You can dismiss this as payback or whatnot. And that's fine. But it doesn't change the fact that T.C. is, in every particular, dead right.
For instance, on the Cramer ambush:
Stewart summed up the significance of what Cramer had said on the tape: “You can draw a straight line from those shenanigans to the stuff that was being pulled at Bear and at AIG, and all this derivative-market stuff,” he said sternly.
Except that you can’t draw any such line. In the video, Cramer hadn’t mentioned derivates or securitized loans or credit-default swaps, or any of the other exotic financial instruments that caused the fall of AIG and the current recession. There’s no evidence that Jim Cramer had anything to do with any of that, and Stewart didn’t offer any.
Before Cramer could defend himself, Stewart moved on to a new charge: Cramer and his colleagues at CNBC had known that the financial sector was in imminent danger of collapse, but had pretended otherwise—a ruse that Stewart described as “disingenuous at best and criminal at worst.”
This was even more farther-fetched. A ratings-hungry TV network had the scoop of the decade but decided to sit on it? Why? In order to curry favor with soon-to-be-disgraced corporate executives? It didn’t make sense.
On Stewart's real-fake-real journolistic treatment of Democratic presidential nominees:
at times Stewart seems like less a comedian than a courtier to the establishment. In August 2004, a week before the Republican convention, Stewart got an interview with then-candidate John Kerry. At the time, reporters covering Kerry couldn’t get closer than the rope line, so the interview qualified as a booking coup.
Stewart squandered it embarrassingly. His first question (after, “How are you holding up?”) was: “Is it a difficult thing not to take it personally” when your opponents are mean?
“You know what it is, Jon?” Kerry replied. “It’s disappointing.”
Four years later, Stewart had become, if anything, even softer. Over the course of a reverential eight-and-a-half minute interview with Barack Obama six days before the election, Stewart failed to ask a single substantive question, much less venture into policy (though, as with Kerry, he did open with, “How are you holding up?”). Instead, like the cable-news morons that he often criticizes, Stewart stuck strictly to the horserace, at one point even resorting to a sports metaphor.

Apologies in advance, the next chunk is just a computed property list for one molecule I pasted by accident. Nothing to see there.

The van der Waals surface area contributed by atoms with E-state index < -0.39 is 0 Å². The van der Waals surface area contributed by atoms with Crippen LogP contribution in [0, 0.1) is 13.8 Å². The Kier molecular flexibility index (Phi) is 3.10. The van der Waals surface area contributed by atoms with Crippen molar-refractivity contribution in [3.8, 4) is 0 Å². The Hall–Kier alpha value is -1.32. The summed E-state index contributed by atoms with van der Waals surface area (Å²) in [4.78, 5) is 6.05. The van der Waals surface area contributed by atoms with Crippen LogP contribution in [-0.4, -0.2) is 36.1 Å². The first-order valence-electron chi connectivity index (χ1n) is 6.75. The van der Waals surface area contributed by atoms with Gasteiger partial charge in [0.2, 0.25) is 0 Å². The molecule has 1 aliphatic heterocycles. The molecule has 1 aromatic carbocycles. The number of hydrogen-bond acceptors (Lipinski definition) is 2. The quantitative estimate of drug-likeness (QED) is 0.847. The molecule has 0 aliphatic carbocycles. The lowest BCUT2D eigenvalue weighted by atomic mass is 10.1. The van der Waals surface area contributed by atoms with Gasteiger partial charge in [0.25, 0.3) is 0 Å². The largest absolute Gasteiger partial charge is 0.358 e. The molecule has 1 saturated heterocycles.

And he sucked up, hard. “So much of this has been about fear of you,” Stewart empathized. “Has any of this fear stuff stuck with the electorate?”
Facing puffballs like this, Obama coasted through with snippets from his stump speech. The result wasn’t simply uninformative, it was boring. Obama didn’t say a single interesting thing, and Stewart wasn’t funny.
And on the fact--which no one else seems willing to say out loud--that Stewart simply isn't funny:
A serious man needs a serious mission, however, and this is suddenly a problem. With Bush gone and the Republican Party in chaos, most of Stewart’s targets have disappeared. Yet rather than pivot with the times and challenge those now in power, Stewart continues to attack the same old enemies, at this point mostly straw men and pipsqueaks. A couple of weeks ago, he spent an entire seven minutes mocking the crowd at a CPAC conference.
His studio audience loved it, though that isn’t saying much. Stewart’s audience would erupt if he read the phone book, or did his monologue in German, a response that over time is a threat to any man’s soul. During many segments, Stewart’s audience doesn’t laugh so much as cheer, a distinction that would bother most comedians. Stewart keeps them around anyway. Uncritical praise corrupts absolutely.
As Stewart becomes more self-righteous, he inevitably becomes less funny. Sanctimony is the death of humor, and also of innovation. Where a show like South Park challenges its audience’s every conceivable assumption, The Daily Show has become safer than Jay Leno, pandering night after night to the converted."
Seriously: Just give David Brock that time slot. He'd get the same numbers. The only difference would be that the rest of the media wouldn't bother to pretend that Brock was either funny or sage.
Or give Dane Cook the slot. He'd get better numbers with material that might, every five episodes or so, earn an actual snicker.